A person close to Apple argued that the compensation received by Apple’s employees was fair, in part because the company had brought so much value to the nation and world. As the company has grown, it has expanded its domestic work force, including manufacturing jobs. Last year, Apple’s American work force grew by 8,000 people.
While other companies have sent call centers abroad, Apple has kept its centers in the United States. One source estimated that sales of Apple’s products have caused other companies to hire tens of thousands of Americans. FedEx and United Parcel Service, for instance, both say they have created American jobs because of the volume of Apple’s shipments, though neither would provide specific figures without permission from Apple, which the company declined to provide.
“We shouldn’t be criticized for using Chinese workers,” a current Apple executive said. “The U.S. has stopped producing people with the skills we need.”
What’s more, Apple sources say the company has created plenty of good American jobs inside its retail stores and among entrepreneurs selling iPhone and iPad applications.
After two months of testing iPads, Mr. Saragoza quit. The pay was so low that he was better off, he figured, spending those hours applying for other jobs. On a recent October evening, while Mr. Saragoza sat at his MacBook and submitted another round of résumés online, halfway around the world a woman arrived at her office. The worker, Lina Lin, is a project manager in Shenzhen, China, at PCH International, which contracts with Apple and other electronics companies to coordinate production of accessories, like the cases that protect the iPad’s glass screens. She is not an Apple employee. But Mrs. Lin is integral to Apple’s ability to deliver its products.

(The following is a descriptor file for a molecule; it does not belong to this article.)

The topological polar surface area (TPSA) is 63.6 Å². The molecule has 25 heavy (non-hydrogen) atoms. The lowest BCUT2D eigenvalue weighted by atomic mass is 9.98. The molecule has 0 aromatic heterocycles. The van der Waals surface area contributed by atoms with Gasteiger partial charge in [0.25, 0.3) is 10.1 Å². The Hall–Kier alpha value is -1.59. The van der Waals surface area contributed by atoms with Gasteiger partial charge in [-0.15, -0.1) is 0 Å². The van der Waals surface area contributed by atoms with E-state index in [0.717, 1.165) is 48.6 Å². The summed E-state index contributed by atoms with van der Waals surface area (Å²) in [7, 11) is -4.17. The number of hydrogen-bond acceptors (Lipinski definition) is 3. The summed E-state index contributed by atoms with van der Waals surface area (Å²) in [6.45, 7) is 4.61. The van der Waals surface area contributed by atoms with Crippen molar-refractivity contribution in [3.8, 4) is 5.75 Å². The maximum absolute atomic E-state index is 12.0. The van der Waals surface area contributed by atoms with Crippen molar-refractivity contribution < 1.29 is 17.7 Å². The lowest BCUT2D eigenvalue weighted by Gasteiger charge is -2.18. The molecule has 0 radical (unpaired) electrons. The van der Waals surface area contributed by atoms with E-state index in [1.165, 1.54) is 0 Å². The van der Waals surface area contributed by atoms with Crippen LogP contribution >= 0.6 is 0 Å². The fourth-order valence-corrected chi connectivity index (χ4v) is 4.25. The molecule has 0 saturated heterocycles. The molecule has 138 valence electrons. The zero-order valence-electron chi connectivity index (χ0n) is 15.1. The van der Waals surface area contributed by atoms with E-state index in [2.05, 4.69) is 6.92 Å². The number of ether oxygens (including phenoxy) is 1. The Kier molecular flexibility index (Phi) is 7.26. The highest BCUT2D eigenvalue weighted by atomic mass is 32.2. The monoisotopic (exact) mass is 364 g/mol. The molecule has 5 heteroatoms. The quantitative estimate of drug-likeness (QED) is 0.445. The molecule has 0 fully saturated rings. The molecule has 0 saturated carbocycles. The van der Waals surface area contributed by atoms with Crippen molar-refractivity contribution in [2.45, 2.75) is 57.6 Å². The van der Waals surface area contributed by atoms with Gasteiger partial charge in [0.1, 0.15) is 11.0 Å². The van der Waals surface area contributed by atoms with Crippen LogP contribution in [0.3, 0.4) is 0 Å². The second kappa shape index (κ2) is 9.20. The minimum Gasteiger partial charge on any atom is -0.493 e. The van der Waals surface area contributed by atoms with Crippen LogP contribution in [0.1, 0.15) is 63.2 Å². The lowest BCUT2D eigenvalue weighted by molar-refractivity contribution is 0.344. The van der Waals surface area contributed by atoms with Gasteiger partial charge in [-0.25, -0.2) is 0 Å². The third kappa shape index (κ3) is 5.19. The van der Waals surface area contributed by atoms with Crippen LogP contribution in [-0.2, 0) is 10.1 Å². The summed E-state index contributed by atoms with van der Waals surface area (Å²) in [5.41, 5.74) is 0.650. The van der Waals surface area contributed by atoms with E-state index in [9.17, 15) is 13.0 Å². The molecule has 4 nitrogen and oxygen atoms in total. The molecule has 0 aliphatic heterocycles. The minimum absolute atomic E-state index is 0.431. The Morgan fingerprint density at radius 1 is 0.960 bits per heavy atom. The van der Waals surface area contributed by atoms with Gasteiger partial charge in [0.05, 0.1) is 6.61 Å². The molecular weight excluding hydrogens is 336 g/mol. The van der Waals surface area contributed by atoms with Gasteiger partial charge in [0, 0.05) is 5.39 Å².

Mrs. Lin earns a bit less than what Mr. Saragoza was paid by Apple. She speaks fluent English, learned from watching television and in a Chinese university. She and her husband put a quarter of their salaries in the bank every month. They live in a 1,080-square-foot apartment, which they share with their in-laws and son.
“There are lots of jobs,” Mrs. Lin said. “Especially in Shenzhen.”

Innovation’s Losers
Toward the end of Mr. Obama’s dinner last year with Mr. Jobs and other Silicon Valley executives, as everyone stood to leave, a crowd of photo seekers formed around the president. A slightly smaller scrum gathered around Mr. Jobs. Rumors had spread that his illness had worsened, and some hoped for a photograph with him, perhaps for the last time.
Eventually, the orbits of the men overlapped. “I’m not worried about the country’s long-term future,” Mr. Jobs told Mr. Obama, according to one observer. “This country is insanely great. What I’m worried about is that we don’t talk enough about solutions.”
At dinner, for instance, the executives had suggested that the government should reform visa programs to help companies hire foreign engineers. Some had urged the president to give companies a “tax holiday” so they could bring back overseas profits which, they argued, would be used to create work. Mr. Jobs even suggested it might be possible, someday, to locate some of Apple’s skilled manufacturing in the United States if the government helped train more American engineers.
Economists debate the usefulness of those and other efforts, and note that a struggling economy is sometimes transformed by unexpected developments. The last time analysts wrung their hands about prolonged American unemployment, for instance, in the early 1980s, the Internet hardly existed. Few at the time would have guessed that a degree in graphic design was rapidly becoming a smart bet, while studying telephone repair a dead end.
What remains unknown, however, is whether the United States will be able to leverage tomorrow’s innovations into millions of jobs.